Small-town life has become more uncommon in part because small towns became large towns and large towns became small cities, but it is clear that the social dynamics that defined the lives of Canadians before 1921 changed dramatically in the 20th century.
Figure 9.57 The City of Surrey started as several distinct villages, and that pattern has since been overlaid with a low-density suburban grid.
Initially, what was considered “suburban” was merely the outskirts of the original city.
Suburbanization faltered in the 1930s and early 1940s and then resumed in earnest in the postwar period.
Neighbours were, therefore, not cheek-by-jowl with one another.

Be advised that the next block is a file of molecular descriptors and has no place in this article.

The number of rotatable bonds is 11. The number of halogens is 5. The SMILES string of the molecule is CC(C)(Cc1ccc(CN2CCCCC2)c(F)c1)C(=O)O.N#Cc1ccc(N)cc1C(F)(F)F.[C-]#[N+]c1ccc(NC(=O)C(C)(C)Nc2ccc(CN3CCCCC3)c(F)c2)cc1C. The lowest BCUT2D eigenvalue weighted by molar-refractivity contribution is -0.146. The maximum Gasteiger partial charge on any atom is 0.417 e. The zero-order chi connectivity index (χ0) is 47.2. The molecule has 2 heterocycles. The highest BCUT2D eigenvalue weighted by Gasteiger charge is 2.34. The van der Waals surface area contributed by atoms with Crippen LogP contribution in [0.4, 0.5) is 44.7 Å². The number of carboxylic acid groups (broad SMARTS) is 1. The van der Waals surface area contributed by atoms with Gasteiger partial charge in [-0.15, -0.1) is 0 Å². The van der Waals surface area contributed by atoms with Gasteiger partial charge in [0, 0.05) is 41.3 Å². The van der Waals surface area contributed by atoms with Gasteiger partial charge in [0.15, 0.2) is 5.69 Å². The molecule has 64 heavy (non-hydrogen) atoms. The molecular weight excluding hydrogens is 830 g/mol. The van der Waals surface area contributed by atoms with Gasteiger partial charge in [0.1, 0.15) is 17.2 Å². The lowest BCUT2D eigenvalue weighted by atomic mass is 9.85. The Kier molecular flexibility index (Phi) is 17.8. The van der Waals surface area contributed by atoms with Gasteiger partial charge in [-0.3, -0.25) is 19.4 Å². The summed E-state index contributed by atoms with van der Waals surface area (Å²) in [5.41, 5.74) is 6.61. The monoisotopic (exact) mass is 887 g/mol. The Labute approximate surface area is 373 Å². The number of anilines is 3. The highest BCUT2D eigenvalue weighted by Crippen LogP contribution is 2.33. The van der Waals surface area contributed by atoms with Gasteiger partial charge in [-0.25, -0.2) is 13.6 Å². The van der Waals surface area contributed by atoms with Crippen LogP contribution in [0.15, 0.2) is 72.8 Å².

As suburban infrastructure grew there were highways that connected outlying areas with urban industrial nodes and the city centre.There were also new schools that were instantly a step up from the deteriorating facilities in the inner cities.Young postwar baby-boom families were attracted by all of these features.In Vancouver, the second Hotel Vancouver was turned into veterans’ housing, so pressing was the demand for accommodations.As well, the city centres and older neighbourhoods were increasingly associated (rightly or wrongly) with crime, violence, and — from the perspective of Anglo-Celtic and Francophone Canadians — the presence of new immigrants and unfamiliar visible minorities.At that time, larger and larger numbers of city dwellers evacuated old neighbourhoods for entirely new communities.Suburbanization was driven by several push factors.It is worth noting that there have been several resource extraction towns founded in the last 100 years but no new cities.The late 19th century saw the birth of every major city in western Canada (apart from slightly older Victoria and New Westminster), but the only truly new centres in the 20th century are satellites and suburbs of the largest metropolises.In 1976, nearly half of the 23 million Canadians were living in 100,000 sized cities.By contrast, the percentage of Canadians living in cities of 5,000 or fewer has fallen from 19% in 1921 to 15% in 1951 and 11% in 1971.